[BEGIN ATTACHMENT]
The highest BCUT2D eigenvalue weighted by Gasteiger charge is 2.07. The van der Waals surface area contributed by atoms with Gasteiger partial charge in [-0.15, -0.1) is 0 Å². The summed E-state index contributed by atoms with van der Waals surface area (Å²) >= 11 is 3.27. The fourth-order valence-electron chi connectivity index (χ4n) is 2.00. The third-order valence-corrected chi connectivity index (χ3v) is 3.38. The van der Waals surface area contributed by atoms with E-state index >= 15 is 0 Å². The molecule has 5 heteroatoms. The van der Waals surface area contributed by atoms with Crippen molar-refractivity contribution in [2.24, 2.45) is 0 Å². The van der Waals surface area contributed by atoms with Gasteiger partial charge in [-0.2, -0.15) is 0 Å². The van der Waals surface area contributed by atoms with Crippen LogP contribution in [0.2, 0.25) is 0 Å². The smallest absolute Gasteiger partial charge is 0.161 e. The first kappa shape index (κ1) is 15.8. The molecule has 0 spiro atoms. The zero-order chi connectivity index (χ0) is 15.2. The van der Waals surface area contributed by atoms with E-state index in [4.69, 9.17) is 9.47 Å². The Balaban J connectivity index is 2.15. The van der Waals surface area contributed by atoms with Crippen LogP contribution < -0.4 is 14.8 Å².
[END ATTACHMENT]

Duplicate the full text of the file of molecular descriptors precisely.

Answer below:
The highest BCUT2D eigenvalue weighted by Gasteiger charge is 2.07. The van der Waals surface area contributed by atoms with Gasteiger partial charge in [-0.15, -0.1) is 0 Å². The summed E-state index contributed by atoms with van der Waals surface area (Å²) >= 11 is 3.27. The fourth-order valence-electron chi connectivity index (χ4n) is 2.00. The third-order valence-corrected chi connectivity index (χ3v) is 3.38. The van der Waals surface area contributed by atoms with E-state index >= 15 is 0 Å². The molecule has 5 heteroatoms. The van der Waals surface area contributed by atoms with Crippen molar-refractivity contribution in [2.24, 2.45) is 0 Å². The van der Waals surface area contributed by atoms with Gasteiger partial charge in [-0.2, -0.15) is 0 Å². The van der Waals surface area contributed by atoms with Crippen LogP contribution in [0.2, 0.25) is 0 Å². The smallest absolute Gasteiger partial charge is 0.161 e. The first kappa shape index (κ1) is 15.8. The molecule has 0 spiro atoms. The zero-order chi connectivity index (χ0) is 15.2. The van der Waals surface area contributed by atoms with E-state index in [4.69, 9.17) is 9.47 Å². The Balaban J connectivity index is 2.15. The van der Waals surface area contributed by atoms with Crippen LogP contribution < -0.4 is 14.8 Å².